we put potassium sorbate in our must. is this okay?

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Aug 2, 2009
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Apparently our recipe called for the potassium sorbate to be put in the must. But I read somewhere online that it stops yeast production.

first off, we haven't even added the yeast, but if we do, it should still work, right? It just won't grow alot? Or do we need to add more? or is it hopeless?

Ok, I already mentioned this in another post.
Potassium Sorbate should not be put into the must. It is used in the end of the process to stabilise the wine.

So now there might be a chance that fermentation will not start.

Best way to go from here is to make a really strong yeast starter and try to get the must fermenting with that. Here is how you can do that:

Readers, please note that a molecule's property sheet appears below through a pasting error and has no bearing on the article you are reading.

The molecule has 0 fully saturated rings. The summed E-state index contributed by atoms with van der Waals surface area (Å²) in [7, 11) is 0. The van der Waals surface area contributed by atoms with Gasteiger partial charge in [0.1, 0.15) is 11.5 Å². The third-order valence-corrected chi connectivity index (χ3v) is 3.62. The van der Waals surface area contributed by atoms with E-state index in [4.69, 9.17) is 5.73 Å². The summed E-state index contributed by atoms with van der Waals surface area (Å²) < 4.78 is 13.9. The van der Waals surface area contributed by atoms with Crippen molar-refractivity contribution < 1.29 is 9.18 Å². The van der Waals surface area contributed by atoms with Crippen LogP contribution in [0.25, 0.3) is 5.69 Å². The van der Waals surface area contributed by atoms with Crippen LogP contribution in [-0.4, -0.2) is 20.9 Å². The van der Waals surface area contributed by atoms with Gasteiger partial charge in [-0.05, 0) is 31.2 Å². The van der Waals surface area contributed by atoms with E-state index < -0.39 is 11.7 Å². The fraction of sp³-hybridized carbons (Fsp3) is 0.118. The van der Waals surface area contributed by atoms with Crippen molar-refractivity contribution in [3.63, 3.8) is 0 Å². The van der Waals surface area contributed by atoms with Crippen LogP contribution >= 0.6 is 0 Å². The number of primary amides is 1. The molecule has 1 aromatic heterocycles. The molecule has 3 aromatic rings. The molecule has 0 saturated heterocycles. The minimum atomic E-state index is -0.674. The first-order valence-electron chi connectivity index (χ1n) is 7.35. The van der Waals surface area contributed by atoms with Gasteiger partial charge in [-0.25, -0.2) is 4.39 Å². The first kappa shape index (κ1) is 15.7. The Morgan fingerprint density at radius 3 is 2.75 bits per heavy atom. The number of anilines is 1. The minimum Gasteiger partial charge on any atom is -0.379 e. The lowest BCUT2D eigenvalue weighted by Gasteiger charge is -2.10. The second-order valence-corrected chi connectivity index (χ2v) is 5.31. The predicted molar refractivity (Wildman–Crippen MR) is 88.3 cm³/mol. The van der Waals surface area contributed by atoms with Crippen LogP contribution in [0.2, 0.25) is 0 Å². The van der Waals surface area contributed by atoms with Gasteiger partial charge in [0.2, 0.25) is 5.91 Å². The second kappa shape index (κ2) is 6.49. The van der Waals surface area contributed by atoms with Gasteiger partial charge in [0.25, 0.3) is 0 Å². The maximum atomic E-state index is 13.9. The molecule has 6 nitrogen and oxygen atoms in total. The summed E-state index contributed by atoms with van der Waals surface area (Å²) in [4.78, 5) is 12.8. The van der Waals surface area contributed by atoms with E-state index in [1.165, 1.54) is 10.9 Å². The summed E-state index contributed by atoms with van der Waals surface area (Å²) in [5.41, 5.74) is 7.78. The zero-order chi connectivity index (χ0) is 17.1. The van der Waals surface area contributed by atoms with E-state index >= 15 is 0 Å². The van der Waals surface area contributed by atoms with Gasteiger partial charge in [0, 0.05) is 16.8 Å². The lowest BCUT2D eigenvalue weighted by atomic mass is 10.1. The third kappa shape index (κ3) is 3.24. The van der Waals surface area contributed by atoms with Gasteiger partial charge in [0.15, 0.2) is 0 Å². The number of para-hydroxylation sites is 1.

If you are making a gallon I would make half a liter of this starter.

The starter consume most of the Potassium Sorbate and will drop down as sediment.
Then rack the wine and add another yeast.

This trick was described by Jack Keller on his web-log somewhere in 2007 and might work.
He actually used bakers yeast as the first yeast.

I suspect that the original recipe called for potassium metabisulphite to be added to the must NOT potassium sorbate. Depending how much sorbate was added the yeast MAY be OK. Luc's suggestion of the starter is the best way to go.

The recipe probably called for both as some do but it should have ha that part seperated to be added at the end.